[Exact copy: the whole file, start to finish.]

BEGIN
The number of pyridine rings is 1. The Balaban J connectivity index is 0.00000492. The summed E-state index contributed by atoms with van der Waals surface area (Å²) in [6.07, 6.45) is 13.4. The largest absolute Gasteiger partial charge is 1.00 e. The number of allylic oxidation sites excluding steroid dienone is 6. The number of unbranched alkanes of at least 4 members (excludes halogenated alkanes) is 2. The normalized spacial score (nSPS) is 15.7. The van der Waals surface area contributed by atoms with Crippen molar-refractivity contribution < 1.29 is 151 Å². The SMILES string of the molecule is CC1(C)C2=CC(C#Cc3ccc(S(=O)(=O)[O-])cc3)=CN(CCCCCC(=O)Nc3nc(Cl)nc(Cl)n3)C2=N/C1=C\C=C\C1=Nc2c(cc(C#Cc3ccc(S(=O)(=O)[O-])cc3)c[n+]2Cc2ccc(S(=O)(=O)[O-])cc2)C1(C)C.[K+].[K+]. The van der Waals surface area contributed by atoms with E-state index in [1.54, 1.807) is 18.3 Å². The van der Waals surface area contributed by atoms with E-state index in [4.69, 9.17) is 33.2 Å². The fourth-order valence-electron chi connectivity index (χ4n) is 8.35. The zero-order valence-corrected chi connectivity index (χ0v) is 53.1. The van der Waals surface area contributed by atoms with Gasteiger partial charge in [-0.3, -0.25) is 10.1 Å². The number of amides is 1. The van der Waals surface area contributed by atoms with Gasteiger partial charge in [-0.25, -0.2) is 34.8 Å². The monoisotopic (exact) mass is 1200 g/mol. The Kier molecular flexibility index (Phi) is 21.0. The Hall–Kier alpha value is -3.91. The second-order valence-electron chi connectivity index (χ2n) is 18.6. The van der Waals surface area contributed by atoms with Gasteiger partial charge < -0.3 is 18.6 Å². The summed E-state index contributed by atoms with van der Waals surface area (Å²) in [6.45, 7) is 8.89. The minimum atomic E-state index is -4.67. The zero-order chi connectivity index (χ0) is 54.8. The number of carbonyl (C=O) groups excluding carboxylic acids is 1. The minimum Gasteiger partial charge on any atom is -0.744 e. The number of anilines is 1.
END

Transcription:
The number of pyridine rings is 1. The Balaban J connectivity index is 0.00000492. The summed E-state index contributed by atoms with van der Waals surface area (Å²) in [6.07, 6.45) is 13.4. The largest absolute Gasteiger partial charge is 1.00 e. The number of allylic oxidation sites excluding steroid dienone is 6. The number of unbranched alkanes of at least 4 members (excludes halogenated alkanes) is 2. The normalized spacial score (nSPS) is 15.7. The van der Waals surface area contributed by atoms with Crippen molar-refractivity contribution < 1.29 is 151 Å². The SMILES string of the molecule is CC1(C)C2=CC(C#Cc3ccc(S(=O)(=O)[O-])cc3)=CN(CCCCCC(=O)Nc3nc(Cl)nc(Cl)n3)C2=N/C1=C\C=C\C1=Nc2c(cc(C#Cc3ccc(S(=O)(=O)[O-])cc3)c[n+]2Cc2ccc(S(=O)(=O)[O-])cc2)C1(C)C.[K+].[K+]. The van der Waals surface area contributed by atoms with E-state index in [1.54, 1.807) is 18.3 Å². The van der Waals surface area contributed by atoms with E-state index in [4.69, 9.17) is 33.2 Å². The fourth-order valence-electron chi connectivity index (χ4n) is 8.35. The zero-order valence-corrected chi connectivity index (χ0v) is 53.1. The van der Waals surface area contributed by atoms with Gasteiger partial charge in [-0.3, -0.25) is 10.1 Å². The number of amides is 1. The van der Waals surface area contributed by atoms with Gasteiger partial charge in [-0.25, -0.2) is 34.8 Å². The monoisotopic (exact) mass is 1200 g/mol. The Kier molecular flexibility index (Phi) is 21.0. The Hall–Kier alpha value is -3.91. The second-order valence-electron chi connectivity index (χ2n) is 18.6. The van der Waals surface area contributed by atoms with Gasteiger partial charge < -0.3 is 18.6 Å². The summed E-state index contributed by atoms with van der Waals surface area (Å²) in [6.45, 7) is 8.89. The minimum atomic E-state index is -4.67. The zero-order chi connectivity index (χ0) is 54.8. The number of carbonyl (C=O) groups excluding carboxylic acids is 1. The minimum Gasteiger partial charge on any atom is -0.744 e. The number of anilines is 1.